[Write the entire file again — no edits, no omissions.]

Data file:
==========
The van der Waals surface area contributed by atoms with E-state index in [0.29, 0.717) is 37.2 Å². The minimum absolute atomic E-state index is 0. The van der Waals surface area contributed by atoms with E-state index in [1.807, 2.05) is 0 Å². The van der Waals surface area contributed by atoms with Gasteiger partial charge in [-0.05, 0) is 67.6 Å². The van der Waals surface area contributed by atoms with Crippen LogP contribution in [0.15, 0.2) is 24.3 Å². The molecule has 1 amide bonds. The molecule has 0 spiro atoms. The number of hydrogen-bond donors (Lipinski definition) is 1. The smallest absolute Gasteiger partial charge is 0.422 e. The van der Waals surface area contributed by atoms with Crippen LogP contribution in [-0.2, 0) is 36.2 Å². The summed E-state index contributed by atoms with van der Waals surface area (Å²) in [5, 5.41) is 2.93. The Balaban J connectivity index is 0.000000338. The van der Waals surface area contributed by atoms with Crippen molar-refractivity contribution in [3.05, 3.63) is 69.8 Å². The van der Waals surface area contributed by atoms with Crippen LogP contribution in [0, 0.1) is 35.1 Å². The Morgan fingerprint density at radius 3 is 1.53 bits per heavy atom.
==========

The van der Waals surface area contributed by atoms with E-state index in [0.29, 0.717) is 37.2 Å². The minimum absolute atomic E-state index is 0. The van der Waals surface area contributed by atoms with E-state index in [1.807, 2.05) is 0 Å². The van der Waals surface area contributed by atoms with Gasteiger partial charge in [-0.05, 0) is 67.6 Å². The van der Waals surface area contributed by atoms with Crippen LogP contribution in [0.15, 0.2) is 24.3 Å². The molecule has 1 amide bonds. The molecule has 0 spiro atoms. The number of hydrogen-bond donors (Lipinski definition) is 1. The smallest absolute Gasteiger partial charge is 0.422 e. The van der Waals surface area contributed by atoms with Crippen LogP contribution in [-0.2, 0) is 36.2 Å². The summed E-state index contributed by atoms with van der Waals surface area (Å²) in [5, 5.41) is 2.93. The Balaban J connectivity index is 0.000000338. The van der Waals surface area contributed by atoms with Crippen molar-refractivity contribution in [3.05, 3.63) is 69.8 Å². The van der Waals surface area contributed by atoms with Crippen LogP contribution in [0, 0.1) is 35.1 Å². The Morgan fingerprint density at radius 3 is 1.53 bits per heavy atom.